SWIMMING—American women set seven new world records while competing in the U.S. Olympic Trials at Los Angeles. DEBBIE MEYER set three: 200-, 400-and 800-meter freestyle; CLAUDIA KOLB two: 200-and 400-meter individual medley; and CATIE BALL two: 100-and 200-meter breast-stroke. Competition generally was superb and the team finally winnowed from the rich field is considered the finest women's swim squad ever assembled. The Olympic qualifiers were: 100-meter freestyle—SUE PEDERSEN, JAN HENNE, LINDA GUSTAVSON; 200-meter freestyle—DEBBIE MEYER, JAN HENNE, JANE BARKMAN; 400-meter freestyle—DEBBIE MEYER, LINDA GUSTAVSON, PAM KRUSE; 800-meter freestyle—DEBBIE MEYER, PATTY CARETTO, PAM KRUSE; 100-meter breaststroke—CATIE BALL-SHARON WICHMAN. SUZY JONES; 200-meter breaststroke—CATIE BALL, CATHY JAMISON, SHARON WICHMAN; 100-meter backstroke—KAYE HALL, JANE SWAGERTY, KENDIS MOORE; 200-meter backstroke—POKEY WATSON, SUSIE ATWOOD, KAYE HALL; 100-meter butterfly-ELLIE DANIEL, SUSIE SHIEDS, TONI HEWITT; 200-meter butterfly—TONI HEWITT, ELLIE DANIEL, DIANE GIEBEL; 200-meter individual medley-CLAUDIA KOLB, SUE PEDERSEN, JAN HENNE; 400-meter individual medley—CLAUDIA KOLB, SUE PEDERSEN, LYNN VIDALI; springboard diving—KEALA OSULLIVAN, MICKI KING. SUE GOSSICK; platform diving—ANN PETERSON, LESLEY BUSH. BARBARA TALMADGE.
TRACK & FIELD—Running in an Olympic intrasquad meet at South Lake Tahoe, Calif., VINCE MATTHEWS broke the world record for 400 meters, cutting one-tenth second off the mark of 44.5 set by Tommie Smith in 1967. Matthews did not realize he was running fast enough for a record, and neither did LEE EVANS, who ran a world-record 1:14.3 for 600 meters. Larry James (1:14.6), Mark Winzeried (1:14.8) and Ron Freeman (1:15.9) were also under the old record of 1:16.5, set a month ago by Tom Farrell. Mel Pender ran a 10-flat 100 meters, and John Carlos and Clyde Glosson each ran 20.1 in separate heats of the 200. Jack Bachelor was reported to have run a startling 13:33.7 for 5,000 meters, but the race proved to have been a lap short.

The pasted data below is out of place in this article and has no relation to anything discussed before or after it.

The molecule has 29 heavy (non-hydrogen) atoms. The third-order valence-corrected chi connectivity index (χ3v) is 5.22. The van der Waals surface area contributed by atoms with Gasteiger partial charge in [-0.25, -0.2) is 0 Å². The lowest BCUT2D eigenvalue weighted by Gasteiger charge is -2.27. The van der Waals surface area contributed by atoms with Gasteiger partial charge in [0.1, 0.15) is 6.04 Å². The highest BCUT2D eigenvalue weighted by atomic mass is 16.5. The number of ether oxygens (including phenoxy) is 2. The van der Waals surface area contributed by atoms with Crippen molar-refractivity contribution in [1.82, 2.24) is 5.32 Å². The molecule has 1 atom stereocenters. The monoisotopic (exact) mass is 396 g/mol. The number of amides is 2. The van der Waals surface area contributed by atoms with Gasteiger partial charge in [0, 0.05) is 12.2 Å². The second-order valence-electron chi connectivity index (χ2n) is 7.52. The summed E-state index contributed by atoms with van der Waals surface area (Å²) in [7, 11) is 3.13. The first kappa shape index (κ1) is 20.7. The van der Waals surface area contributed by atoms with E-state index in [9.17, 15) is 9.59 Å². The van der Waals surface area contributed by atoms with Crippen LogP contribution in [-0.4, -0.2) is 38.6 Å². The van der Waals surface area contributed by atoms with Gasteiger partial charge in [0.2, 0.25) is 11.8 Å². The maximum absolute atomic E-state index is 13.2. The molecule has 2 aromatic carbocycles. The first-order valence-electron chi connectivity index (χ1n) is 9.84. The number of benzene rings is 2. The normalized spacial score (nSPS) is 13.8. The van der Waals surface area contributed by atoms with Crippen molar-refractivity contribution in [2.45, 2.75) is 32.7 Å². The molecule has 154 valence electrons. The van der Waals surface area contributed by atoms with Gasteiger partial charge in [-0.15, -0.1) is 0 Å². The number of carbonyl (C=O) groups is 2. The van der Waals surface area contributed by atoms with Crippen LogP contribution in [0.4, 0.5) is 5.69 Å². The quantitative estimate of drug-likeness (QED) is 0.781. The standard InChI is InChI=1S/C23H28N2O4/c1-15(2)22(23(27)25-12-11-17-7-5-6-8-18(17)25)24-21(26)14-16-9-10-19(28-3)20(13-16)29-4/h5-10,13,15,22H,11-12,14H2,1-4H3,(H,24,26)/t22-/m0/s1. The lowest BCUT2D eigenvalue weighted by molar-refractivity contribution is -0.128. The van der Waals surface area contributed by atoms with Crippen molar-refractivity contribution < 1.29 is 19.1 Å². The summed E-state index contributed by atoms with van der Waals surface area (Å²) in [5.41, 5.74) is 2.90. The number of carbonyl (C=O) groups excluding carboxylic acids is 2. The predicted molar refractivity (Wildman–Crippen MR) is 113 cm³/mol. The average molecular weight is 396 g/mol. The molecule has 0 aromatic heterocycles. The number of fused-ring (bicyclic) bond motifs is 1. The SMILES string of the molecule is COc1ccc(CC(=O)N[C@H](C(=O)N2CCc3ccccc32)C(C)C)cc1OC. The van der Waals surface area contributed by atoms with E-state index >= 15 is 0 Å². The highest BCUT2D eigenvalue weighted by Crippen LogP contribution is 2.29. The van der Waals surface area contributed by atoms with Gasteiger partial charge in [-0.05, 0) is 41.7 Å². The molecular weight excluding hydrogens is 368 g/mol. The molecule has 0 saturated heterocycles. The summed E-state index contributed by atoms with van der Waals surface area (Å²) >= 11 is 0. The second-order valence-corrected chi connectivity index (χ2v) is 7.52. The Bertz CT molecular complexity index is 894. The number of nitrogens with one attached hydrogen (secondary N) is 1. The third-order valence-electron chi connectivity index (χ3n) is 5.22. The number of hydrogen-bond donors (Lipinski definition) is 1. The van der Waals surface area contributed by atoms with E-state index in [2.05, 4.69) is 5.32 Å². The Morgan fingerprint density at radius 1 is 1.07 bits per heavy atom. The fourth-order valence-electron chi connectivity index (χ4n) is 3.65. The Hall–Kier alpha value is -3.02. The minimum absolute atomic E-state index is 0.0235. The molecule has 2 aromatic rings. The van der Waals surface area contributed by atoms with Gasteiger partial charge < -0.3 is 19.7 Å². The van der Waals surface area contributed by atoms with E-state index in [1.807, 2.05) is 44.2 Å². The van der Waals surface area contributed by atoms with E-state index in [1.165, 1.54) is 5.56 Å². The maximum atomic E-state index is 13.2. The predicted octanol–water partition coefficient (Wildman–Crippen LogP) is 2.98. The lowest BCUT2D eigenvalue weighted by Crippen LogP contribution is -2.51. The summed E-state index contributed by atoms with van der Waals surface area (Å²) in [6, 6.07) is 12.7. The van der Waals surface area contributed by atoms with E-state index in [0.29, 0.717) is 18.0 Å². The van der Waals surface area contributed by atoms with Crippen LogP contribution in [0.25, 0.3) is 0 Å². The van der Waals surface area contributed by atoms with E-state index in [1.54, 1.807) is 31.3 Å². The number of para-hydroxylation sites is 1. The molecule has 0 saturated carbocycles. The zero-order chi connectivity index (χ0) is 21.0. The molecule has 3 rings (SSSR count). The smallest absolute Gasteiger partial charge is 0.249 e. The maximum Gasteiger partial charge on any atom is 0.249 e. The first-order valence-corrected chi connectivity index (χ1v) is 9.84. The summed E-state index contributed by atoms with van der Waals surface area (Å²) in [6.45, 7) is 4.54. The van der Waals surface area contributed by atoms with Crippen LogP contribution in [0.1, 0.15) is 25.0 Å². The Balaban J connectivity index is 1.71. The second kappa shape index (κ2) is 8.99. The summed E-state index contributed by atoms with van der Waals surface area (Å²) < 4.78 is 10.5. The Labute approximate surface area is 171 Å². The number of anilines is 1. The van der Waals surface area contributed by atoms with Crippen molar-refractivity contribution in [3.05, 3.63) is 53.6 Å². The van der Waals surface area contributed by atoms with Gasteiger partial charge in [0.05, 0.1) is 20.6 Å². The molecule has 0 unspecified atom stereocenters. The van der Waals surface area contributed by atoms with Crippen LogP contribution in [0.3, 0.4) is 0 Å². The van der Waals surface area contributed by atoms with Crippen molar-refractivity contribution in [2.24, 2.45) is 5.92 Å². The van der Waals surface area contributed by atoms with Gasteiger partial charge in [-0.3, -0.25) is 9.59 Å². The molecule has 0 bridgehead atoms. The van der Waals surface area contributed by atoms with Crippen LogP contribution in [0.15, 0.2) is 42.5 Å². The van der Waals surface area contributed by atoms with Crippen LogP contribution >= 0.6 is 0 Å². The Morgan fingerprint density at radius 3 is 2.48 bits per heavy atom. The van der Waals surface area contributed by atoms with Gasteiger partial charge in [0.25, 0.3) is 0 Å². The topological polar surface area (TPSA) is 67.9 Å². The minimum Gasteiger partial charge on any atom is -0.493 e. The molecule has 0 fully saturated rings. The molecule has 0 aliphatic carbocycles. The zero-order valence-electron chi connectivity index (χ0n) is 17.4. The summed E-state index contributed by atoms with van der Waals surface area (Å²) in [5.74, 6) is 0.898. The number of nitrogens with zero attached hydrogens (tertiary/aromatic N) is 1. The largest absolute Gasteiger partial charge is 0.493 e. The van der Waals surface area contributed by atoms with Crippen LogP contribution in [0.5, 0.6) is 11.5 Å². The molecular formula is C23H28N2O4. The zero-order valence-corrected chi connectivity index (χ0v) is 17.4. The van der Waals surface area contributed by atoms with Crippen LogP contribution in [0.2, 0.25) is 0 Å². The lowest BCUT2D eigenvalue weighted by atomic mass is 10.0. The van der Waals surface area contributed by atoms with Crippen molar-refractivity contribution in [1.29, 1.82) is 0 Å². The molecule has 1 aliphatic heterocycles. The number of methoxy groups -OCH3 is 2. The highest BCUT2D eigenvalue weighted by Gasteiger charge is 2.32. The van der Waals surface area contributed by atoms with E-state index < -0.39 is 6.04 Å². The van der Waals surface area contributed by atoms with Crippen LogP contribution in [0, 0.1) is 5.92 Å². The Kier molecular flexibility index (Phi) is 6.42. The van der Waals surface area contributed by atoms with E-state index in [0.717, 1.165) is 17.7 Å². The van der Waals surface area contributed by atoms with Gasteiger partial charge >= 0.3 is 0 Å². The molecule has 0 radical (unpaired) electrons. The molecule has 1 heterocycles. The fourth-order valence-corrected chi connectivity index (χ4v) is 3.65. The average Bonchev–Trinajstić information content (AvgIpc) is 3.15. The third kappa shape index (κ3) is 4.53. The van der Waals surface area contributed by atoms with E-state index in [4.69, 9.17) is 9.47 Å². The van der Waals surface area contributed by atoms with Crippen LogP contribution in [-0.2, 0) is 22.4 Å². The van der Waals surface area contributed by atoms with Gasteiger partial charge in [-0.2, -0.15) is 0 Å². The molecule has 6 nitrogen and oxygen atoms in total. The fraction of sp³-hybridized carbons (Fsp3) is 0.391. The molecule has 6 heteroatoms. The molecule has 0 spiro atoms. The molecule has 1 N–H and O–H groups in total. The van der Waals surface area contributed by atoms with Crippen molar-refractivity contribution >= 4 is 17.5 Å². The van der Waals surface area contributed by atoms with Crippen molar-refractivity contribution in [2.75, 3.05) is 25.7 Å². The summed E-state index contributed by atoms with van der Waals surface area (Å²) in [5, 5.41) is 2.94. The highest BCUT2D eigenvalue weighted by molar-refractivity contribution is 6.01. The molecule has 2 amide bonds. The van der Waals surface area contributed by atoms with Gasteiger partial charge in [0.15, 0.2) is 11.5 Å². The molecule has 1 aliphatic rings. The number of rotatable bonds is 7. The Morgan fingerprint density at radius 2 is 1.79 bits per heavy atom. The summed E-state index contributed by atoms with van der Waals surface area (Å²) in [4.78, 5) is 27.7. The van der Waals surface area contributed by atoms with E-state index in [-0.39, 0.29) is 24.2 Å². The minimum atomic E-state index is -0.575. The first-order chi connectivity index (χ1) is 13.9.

MILEPOSTS—SETTLED: by Superior Court Judge Walter Carpeneti, the legal controversy between the American Basketball Association's Oakland Oaks and the National Basketball Association's San Francisco Warriors, which threatened to keep superscorer RICK BARRY off the pro basketball court indefinitely, in San Francisco. Barry, who took NBA scoring honors away from Wilt Chamberlain in 1966-67, jumped from the Warriors to the Oaks after that season but was prevented from playing in 1967-68 because he was still legally under contract to the Warriors. He sat out his option last year, but the Warriors contended that Barry had to play out his option before he could switch to Oakland. The judge disagreed, freeing Barry to play with Oakland this season, but did concede that a damage claim by the Warriors against Barry and the Oaks appeared valid.
HIRED: By the San Diego Padres, PRESTON GOMEZ, 45, a Dodger coach whose major league playing experience amounted to eight games with Washington in 1944, to manage the new National League expansion team.
REHIRED—LARRY SHEPARD, as manager of the Pittsburgh Pirates, despite a resoundingly disappointing year by the injury-riddled Pirates in Shepard's first season in the job.
RESIGNED: Professional Golfers' Association Tournament Director JACK TUTHILL, after the PGA had done away with his job by abolishing the tournament committee.
TRADED: By the Detroit Lions, Safety BRUCE MAHER to the New York Giants in return for Linebacker BILL SWAIN and Running Back BILL TRIPLETT.
DIED: PETE BARRY, 71, a member of the original Celtics, whose playing career lasted over 21 years and spanned several eras in basketball's evolution; in New York City of a heart attack. Barry was the complete player, a six-footer who could shoot, rebound and set up plays. During his time with the team the Celtics dominated basketball.